Police bring out the big guns for Pistorius case

2013-02-21 22:31
Riah Phiyega (Picture: Beeld)

Riah Phiyega (Picture: Beeld)

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Pretoria - A day of legal skirmishes between Oscar Pistorius' defence and the State about whether he murdered his girlfriend Reeva Steenkamp has ended on Thursday with the news that the lead investigator in the case Hilton Botha has been removed, to be replaced by a team headed by the country's top detective, Vinesh Moonoo.

Pistorius is charged with murdering Steenkamp after she was found shot dead in his Pretoria home last week.

State prosecutor Gerrie Nel began the day by telling the Pretoria Magistrate's Court during Pistorius' bail hearing that he was caught unawares when reports surfaced that the investigator in the case, Botha, was himself charged with attempted murder.

It emerged that seven attempted murder charges were hanging over Botha's head relating to an incident in 2011 when he allegedly fired shots at a minibus while trying to stop the vehicle.

There were seven people inside at the time.

The charges against Botha were earlier provisionally withdrawn by the National Prosecuting Authority, but after the initial investigation was completed, it was referred back to the NPA who on Wednesday decided to charge him.

Of the charges, Botha said he didn't understand why the case was reinstated adding that "I can only think this is linked to my work on Oscar Pistorius".

Long-term investigation

By late on Thursday afternoon, Botha had been removed from the case, and the country's "top detective" had been tasked with leading the investigation.

National police commissioner Riah Phiyega seemed to suggest that Botha's replacement had more to to with strengthening the police's investigation than the charges hanging over his head.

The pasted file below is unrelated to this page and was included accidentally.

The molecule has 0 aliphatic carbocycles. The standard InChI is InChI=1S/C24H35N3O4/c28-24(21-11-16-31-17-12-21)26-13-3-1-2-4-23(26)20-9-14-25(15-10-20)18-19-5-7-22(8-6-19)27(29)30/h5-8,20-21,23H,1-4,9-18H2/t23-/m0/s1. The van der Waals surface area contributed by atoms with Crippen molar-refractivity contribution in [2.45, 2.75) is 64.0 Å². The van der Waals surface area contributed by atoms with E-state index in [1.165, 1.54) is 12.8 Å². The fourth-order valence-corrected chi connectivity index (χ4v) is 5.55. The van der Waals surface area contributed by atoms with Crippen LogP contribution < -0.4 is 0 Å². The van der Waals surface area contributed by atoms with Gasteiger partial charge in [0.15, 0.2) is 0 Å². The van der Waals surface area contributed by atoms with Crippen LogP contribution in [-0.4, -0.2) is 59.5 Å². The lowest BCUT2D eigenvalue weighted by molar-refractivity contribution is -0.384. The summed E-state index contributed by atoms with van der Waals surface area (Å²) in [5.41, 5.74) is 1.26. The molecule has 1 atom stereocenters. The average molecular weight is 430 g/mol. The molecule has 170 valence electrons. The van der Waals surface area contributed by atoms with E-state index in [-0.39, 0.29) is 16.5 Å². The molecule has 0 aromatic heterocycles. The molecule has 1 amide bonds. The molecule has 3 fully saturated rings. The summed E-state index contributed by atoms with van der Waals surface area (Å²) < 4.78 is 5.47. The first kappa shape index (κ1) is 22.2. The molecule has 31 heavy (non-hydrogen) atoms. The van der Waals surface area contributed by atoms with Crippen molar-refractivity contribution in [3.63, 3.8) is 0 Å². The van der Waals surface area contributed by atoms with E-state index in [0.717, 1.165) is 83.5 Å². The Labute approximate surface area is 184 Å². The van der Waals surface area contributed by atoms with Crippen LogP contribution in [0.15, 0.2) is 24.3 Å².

"With the process of the bail application over, I, as the national commissioner of police, am appointing a new team to take the matter on a long haul and Lieutenant General Vineshkumar Moonoo is leading that team.

"Investigating officer Botha is not part of that team," she said.

"The leader of the team [Moonoo] is the top detective in [the] SAPS. He will be collaborating with the Gauteng provincial commissioner (Lieutenant General Mzwandile Petros) to put together a formidable team to do this job," said Phiyega.

"We recognise the significance, the importance and the severity of the matter," AFP reported her as saying.

"From this point forward, I will take over," Lieutenant General Moonoo told Reuters. A 32-year veteran of the force, he added: "It will not affect the court proceedings.

Phiyega stressed that Botha has not been suspended and will will still be working while the charges against him are investigated, according to the International Business Times.

She said the SAPS had been aware of the investigation into Botha and denied there was a lack of communication between the NPA and the police, adding that "we do not lynch people" so Botha must go through court proceedings before being condemned for a crime.

Phiyega said the emergence of the investigation surrounding Botha was "not embarrassing for us", saying it was a "coincidence" he was assigned to the Pistorius case.

"I wish I had a crystal ball," the website reported her as saying.

Poor police work

Earlier, Nel listened as Pistorius' lawyer Barry Roux laid into Botha's "poor" police work, and said the State was falling "far short" of proving murder.

If Pistorius had wanted to kill Steenkamp, he did not have to do it in the bathroom, said Roux. "He could do it anywhere."

Roux described the couple's relationship as "loving" and said that in carrying Steenkamp down the stairs and calling for help after the shooting, Pistorius had indicated that he cared.